Founder & CEO of Lemonade Stand and the creator of Yalla, a platform 100% committed to helping marketing teams and agencies run better.
There has never been a better way to build a business and a brand than to keep your existing clients happy. By keeping your existing clients happy, you accomplish a couple of things.
First, you’re not constantly fighting the rollercoaster of churn. There is nothing more demoralizing to a team than working your tail off to get a new client, only to have an existing client leave. “Hey team, we got a new client today at $5K in MRR (monthly recurring revenue). But we also lost one of our clients at $6K in MRR.” One step forward, two steps back. No fun at all.
Second, it’s much more lucrative to keep an existing client happy than it is to bring on a new client. If your existing clients are happy, you’ll keep that revenue and have opportunities for upsells and additional services. But maybe best of all, those happy clients can refer you to their friends and business associates. With raving fans, you might not even need an outbound sales team; your customers will become your outbound sales team, and they’ll be the best outbound sales team you’ve ever had. Imagine, a sales team that pays you and brings you new customers.
Would you rather have to “sell” someone on your services, or would you rather have one of your customers speak highly about you and have that new customer already “sold” by the time they call you on the phone because you took such good care of your existing customers they practically beg you to take them on as a client?
After 10 years of running a seven-figure digital marketing agency, I’ve learned that there is one thing above all else that helps us keep our clients. It is the concept of “return and report.”
One of our biggest weaknesses over the years as a digital agency was that of doing amazing work and then moving on to the next project without reporting it to the client. Especially in digital marketing and other technology businesses, the work we do is often behind the scenes and hard to see. Imagine an artist creating a beautiful piece of art and then not showing it to the buyer who paid them to sculpt it. It would never happen. But that’s exactly what happens in our industry every day of the week, and it costs agencies millions of dollars in lost clients that could have easily been avoided by taking two minutes to send a simple email. Imagine that. You spend 20 hours doing SEO on a website but fail to take two minutes to send a quick email when you make a few gains in the search engines.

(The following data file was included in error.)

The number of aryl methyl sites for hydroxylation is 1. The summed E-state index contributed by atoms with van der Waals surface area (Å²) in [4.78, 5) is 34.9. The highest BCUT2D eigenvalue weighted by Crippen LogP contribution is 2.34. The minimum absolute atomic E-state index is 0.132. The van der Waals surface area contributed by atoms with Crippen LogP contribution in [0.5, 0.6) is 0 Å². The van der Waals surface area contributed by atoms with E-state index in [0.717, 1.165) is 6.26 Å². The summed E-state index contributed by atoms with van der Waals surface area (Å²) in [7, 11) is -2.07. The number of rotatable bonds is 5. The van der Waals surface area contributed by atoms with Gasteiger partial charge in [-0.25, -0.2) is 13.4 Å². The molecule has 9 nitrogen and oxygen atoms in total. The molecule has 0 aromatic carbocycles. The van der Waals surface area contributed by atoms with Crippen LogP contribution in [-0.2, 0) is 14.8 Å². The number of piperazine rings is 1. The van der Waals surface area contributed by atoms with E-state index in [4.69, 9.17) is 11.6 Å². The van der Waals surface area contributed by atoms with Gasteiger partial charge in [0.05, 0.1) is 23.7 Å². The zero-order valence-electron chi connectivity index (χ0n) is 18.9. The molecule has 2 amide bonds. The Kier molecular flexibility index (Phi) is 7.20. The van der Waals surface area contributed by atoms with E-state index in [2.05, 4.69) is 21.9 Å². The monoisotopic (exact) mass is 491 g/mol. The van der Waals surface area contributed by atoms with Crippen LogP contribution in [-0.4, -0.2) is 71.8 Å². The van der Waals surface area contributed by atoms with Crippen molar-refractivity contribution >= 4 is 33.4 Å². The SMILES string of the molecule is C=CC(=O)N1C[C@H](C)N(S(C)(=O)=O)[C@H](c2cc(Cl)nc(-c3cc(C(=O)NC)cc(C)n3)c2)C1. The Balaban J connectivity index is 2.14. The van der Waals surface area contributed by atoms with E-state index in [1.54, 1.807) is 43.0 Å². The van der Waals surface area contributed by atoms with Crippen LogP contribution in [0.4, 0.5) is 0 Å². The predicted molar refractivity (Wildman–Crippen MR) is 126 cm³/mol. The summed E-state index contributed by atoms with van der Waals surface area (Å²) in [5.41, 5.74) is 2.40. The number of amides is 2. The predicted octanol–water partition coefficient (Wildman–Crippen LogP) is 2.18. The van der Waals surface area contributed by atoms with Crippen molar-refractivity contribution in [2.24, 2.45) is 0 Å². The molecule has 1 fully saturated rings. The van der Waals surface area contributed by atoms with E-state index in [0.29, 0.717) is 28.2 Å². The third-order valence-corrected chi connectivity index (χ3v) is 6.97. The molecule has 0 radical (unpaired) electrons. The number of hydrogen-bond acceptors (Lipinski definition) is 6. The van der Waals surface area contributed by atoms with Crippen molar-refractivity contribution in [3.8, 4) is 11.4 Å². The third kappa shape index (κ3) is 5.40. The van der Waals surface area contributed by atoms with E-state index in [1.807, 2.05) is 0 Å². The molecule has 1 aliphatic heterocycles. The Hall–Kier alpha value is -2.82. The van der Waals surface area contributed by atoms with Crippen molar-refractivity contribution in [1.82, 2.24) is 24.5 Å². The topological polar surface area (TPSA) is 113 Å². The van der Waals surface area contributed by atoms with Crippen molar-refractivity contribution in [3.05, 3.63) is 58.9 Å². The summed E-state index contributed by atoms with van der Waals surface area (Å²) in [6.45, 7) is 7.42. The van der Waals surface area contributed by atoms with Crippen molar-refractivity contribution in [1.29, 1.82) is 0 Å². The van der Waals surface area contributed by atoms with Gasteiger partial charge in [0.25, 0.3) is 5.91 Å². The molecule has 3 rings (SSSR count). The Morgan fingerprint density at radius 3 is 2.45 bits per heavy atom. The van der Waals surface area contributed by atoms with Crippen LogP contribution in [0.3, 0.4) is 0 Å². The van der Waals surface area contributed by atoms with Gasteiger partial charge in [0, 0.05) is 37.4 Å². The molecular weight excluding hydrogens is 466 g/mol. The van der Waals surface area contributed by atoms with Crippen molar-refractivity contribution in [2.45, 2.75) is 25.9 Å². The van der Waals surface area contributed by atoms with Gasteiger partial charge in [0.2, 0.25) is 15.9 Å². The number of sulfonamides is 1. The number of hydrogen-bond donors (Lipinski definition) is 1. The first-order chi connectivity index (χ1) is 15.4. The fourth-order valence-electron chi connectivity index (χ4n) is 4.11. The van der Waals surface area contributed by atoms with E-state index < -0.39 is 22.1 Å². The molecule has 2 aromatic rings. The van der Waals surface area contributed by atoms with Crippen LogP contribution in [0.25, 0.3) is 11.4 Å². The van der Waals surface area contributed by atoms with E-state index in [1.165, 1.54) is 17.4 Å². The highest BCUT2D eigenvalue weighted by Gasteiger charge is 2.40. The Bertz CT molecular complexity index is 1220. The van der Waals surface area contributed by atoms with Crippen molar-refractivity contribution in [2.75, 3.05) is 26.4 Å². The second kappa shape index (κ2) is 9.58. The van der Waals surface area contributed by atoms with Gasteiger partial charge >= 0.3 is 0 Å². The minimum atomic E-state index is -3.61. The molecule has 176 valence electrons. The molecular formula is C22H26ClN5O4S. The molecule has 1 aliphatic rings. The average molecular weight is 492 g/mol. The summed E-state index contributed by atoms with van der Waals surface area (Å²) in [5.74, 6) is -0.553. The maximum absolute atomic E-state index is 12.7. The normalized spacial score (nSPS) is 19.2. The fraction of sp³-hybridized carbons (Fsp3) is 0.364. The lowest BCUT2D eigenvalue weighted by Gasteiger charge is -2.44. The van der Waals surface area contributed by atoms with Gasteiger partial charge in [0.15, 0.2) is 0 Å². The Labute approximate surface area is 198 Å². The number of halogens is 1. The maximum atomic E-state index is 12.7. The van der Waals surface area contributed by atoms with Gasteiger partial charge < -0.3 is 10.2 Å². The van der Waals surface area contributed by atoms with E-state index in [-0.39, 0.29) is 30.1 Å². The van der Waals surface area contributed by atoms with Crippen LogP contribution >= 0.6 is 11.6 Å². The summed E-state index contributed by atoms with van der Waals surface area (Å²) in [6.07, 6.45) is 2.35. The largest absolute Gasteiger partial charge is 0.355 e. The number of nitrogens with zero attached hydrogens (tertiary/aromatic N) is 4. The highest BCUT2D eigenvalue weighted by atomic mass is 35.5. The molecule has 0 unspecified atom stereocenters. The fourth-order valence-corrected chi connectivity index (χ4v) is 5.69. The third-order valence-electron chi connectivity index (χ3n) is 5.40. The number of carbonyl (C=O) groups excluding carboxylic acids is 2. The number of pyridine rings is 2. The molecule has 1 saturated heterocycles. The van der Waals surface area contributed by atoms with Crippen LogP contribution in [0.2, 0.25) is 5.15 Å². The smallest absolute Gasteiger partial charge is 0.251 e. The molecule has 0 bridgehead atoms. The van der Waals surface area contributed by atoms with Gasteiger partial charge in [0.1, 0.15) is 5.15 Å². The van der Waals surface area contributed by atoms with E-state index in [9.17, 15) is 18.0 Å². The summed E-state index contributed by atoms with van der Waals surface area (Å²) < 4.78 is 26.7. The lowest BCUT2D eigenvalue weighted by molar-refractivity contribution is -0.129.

The job is not done when your work is done. The job is only done when you’ve reported it to the client and gotten some goodwill out of it. At the end of the day, your report, however large or small, is even more important than the work itself. The work itself is worthless unless the client sees and recognizes your effort.
When a client doesn’t hear from you often, they just assume you’ve forgotten them or that you have something more important to do. I believe that perceived indifference is the No. 1 reason why people leave a service-based business. You might not be indifferent to that client in your heart, but the client’s perception is their reality. And if they perceive that you don’t care about them, then it doesn’t matter if you do care about them.
You should build personalized ways to report to your clients and show that you care on a regular basis. Even if there’s not much going on and you’ve had a slow month, find a way to stay in front of them and show them that you care. Even if they’re having a bad month, show them that you’re still there for them. Honestly, that’s what people want more than anything. Even more than results. They just want to know that someone cares. When they pick up the phone, they want someone to answer. When they send an email, they want someone to respond. Even if you don’t have the answer at the time, they just want to know that someone is listening to them and that they are important.
If a marketing agency — or really any type of business — wants to succeed, they have to make sure that the entire team at every level within the organization understands that concept. From the receptionist to the CEO and everyone in between, there cannot be perceived indifference or you will lose.
People are naturally drawn to positivity and people who care. They’re having hard days in their various businesses just like you are. Finding a way to report some good news about their account, or even just checking in with them when there’s not much to report, will go a long way. It seems trite, but it means the world to your client.
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Author: Greg Trimble, Forbes Councils Member